APP: see Atactic Polypropylene.
Application Rate: the quantity (mass, volume, or thickness) of material applied per area.
Apron Flashing: a term used for a flashing located at the juncture of the top of the roof and a vertical wall or steeper-sloped roof.
Architectural Panel: a metal roof panel, typically a double standing seam or batten; usually requires solid decking underneath and relies on slope to shed water.
Architectural Shingle: shingle that provides a dimensional appearance.
Divider: a raised, flashed assembly (typically a single- or double-wood member to a wood base plate) that is anchored to the roof deck. It is used to relieve stresses in a roof system where an expansion joint is not required, or to large roof areas (sometimes between expansion joints), and may be used to installation of tapered insulation.
ARMA: Asphalt Roofing Manufacturers Association
: a group of natural, fibrous, impure silicate materials used to reinforce some products.
ASHRAE: American Society of Heating, Refrigerating & Air-Conditioning Engineers,.
Asphalt: a dark brown or black substance found in a natural state or, more commonly,as a residue after evaporating or otherwise processing crude oil or petroleum.may be further refined to conform to various roofing grade specifications:
Dead-Level Asphalt: a roofing asphalt conforming to the requirements of ASTMD 312,
Flat Asphalt: a roofing asphalt conforming to the requirements of ASTMD 312, Type II.
Steep Asphalt: a roofing asphalt conforming to the requirements of ASTMD 312, Type III.
Special Steep Asphalt: a roofing asphalt conforming to the requirements ofSpecification D 312, Type IV.
Asphalt, Air Blown: produced by blowing air through molten asphalt held at antemperature, to raise the asphalt's softening point and modify other.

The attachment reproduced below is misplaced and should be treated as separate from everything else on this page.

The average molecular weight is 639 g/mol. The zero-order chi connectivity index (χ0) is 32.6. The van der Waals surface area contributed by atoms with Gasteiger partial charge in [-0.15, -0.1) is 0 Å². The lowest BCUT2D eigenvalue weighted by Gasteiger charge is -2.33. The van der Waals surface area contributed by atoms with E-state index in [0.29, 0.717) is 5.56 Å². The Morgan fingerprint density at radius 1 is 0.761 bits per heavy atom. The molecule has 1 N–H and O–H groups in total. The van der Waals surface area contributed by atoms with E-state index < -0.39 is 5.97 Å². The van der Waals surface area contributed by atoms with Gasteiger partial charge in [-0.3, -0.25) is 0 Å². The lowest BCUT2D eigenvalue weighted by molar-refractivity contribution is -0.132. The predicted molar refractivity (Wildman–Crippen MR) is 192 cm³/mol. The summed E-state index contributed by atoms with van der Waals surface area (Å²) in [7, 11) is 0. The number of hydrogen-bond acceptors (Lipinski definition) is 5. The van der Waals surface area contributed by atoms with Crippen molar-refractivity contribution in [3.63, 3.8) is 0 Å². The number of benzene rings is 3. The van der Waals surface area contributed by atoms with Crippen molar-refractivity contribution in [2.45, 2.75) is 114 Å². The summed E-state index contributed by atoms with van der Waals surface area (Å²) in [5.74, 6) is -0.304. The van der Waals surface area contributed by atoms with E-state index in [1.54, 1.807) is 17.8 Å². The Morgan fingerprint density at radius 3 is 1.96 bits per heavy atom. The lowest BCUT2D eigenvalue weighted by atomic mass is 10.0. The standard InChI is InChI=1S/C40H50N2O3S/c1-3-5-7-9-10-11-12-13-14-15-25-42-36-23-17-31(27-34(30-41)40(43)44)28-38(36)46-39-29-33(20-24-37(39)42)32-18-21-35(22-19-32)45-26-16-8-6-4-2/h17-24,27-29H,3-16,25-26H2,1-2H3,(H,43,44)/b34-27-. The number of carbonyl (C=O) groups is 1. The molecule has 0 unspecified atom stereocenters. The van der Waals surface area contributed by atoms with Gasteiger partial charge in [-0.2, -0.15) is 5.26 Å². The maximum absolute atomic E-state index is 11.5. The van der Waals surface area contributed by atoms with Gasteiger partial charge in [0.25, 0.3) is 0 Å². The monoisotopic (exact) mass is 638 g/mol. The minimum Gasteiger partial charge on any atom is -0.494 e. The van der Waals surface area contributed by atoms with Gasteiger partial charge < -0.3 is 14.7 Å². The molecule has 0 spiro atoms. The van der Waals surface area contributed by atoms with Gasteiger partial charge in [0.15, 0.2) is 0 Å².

Emulsion: a mixture of asphalt particles and an emulsifying agent such asclay and water.
components are combined by using a chemical or a clay emulsifying agent andor blending machinery.
Asphalt Felt: an asphalt-saturated and/o="484" HEIGHT="316" BORDER="0">
Bentonite: a clay, formed from decomposed volcanic ash, with a high content of themontmorillonite; has the capacity of absorbing a considerable amount of, and swells accordingly.
Bermuda Seam: a metal panel profile featuring a step-down profile that runs to the slope of the roof.
Bitumen: (1) a class of amorphous, black or dark colored, (solid, semi-solid, or) cementitious sub-stances, natural or manufactured, composed principally of molecular weight hydrocarbons, soluble in carbon disulfide, and found in asphalts, coal tars and pitches, wood tars and asphalts; (2) a generic term to denote any material composed principally of bitumen, typically asphalt or coal.
Bituminous Emulsion: a suspension of minute particles of bituminous material inor other aqueous solution. (See Asphalt Emulsion.)
Blanket (Batt) Insulation: fiberglass or other compressible fibrous insulation, available in roll form.
Bleed-Sheet: a sheet material used to prevent the migration of bitumen.
Blind-Nailing: the use of nails that are not exposed to the weather in the finished system.
Blister: an enclosed pocket of air, which may be mixed with water or solvent vapor, between impermeable layers of felt or membrane, or between the membrane and substrate.
Blocking: sections of wood (which may be preservative treated) built into a roof, usually attached above the deck and below the membrane or flashing, used to stiffen the deck around an opening, act as a stop for insulation, support a curb, or as a nailer for attachment of the membrane and/or flashing.
Blowing Agent: an expanding agent used to produce a gas by chemical or thermal, or both, in manufacture of hollow or cellular materials.
Bond: the adhesive and/or cohesive forces holding two components in positive.
Bond, Chemical: adhesion between surfaces, usually of similar materials, resulting in a chemical reaction or cross-linking of polymer chains.
Bond, Mechanical: adhesion between surfaces resulting from interfacial forces or ainterlocking.